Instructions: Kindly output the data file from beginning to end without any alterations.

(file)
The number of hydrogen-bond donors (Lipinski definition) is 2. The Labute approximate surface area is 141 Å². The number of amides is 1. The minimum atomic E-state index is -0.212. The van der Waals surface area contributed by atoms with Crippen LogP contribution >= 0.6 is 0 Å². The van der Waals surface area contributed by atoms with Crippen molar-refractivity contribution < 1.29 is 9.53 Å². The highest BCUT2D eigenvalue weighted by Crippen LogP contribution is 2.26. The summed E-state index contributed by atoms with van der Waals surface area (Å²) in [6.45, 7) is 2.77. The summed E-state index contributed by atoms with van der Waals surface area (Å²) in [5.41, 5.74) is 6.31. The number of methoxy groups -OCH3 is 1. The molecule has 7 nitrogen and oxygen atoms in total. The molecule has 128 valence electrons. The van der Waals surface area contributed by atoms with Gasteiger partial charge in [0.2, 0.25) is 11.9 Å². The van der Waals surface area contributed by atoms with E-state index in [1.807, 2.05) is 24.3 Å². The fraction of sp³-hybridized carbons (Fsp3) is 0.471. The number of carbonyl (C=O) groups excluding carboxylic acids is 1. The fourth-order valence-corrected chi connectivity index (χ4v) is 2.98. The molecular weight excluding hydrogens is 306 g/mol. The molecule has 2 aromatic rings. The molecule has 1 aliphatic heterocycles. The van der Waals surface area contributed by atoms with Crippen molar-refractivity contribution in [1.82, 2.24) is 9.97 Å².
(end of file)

The number of hydrogen-bond donors (Lipinski definition) is 2. The Labute approximate surface area is 141 Å². The number of amides is 1. The minimum atomic E-state index is -0.212. The van der Waals surface area contributed by atoms with Crippen LogP contribution >= 0.6 is 0 Å². The van der Waals surface area contributed by atoms with Crippen molar-refractivity contribution < 1.29 is 9.53 Å². The highest BCUT2D eigenvalue weighted by Crippen LogP contribution is 2.26. The summed E-state index contributed by atoms with van der Waals surface area (Å²) in [6.45, 7) is 2.77. The summed E-state index contributed by atoms with van der Waals surface area (Å²) in [5.41, 5.74) is 6.31. The number of methoxy groups -OCH3 is 1. The molecule has 7 nitrogen and oxygen atoms in total. The molecule has 128 valence electrons. The van der Waals surface area contributed by atoms with Gasteiger partial charge in [0.2, 0.25) is 11.9 Å². The van der Waals surface area contributed by atoms with E-state index in [1.807, 2.05) is 24.3 Å². The fraction of sp³-hybridized carbons (Fsp3) is 0.471. The number of carbonyl (C=O) groups excluding carboxylic acids is 1. The fourth-order valence-corrected chi connectivity index (χ4v) is 2.98. The molecular weight excluding hydrogens is 306 g/mol. The molecule has 2 aromatic rings. The molecule has 1 aliphatic heterocycles. The van der Waals surface area contributed by atoms with Crippen molar-refractivity contribution in [1.82, 2.24) is 9.97 Å².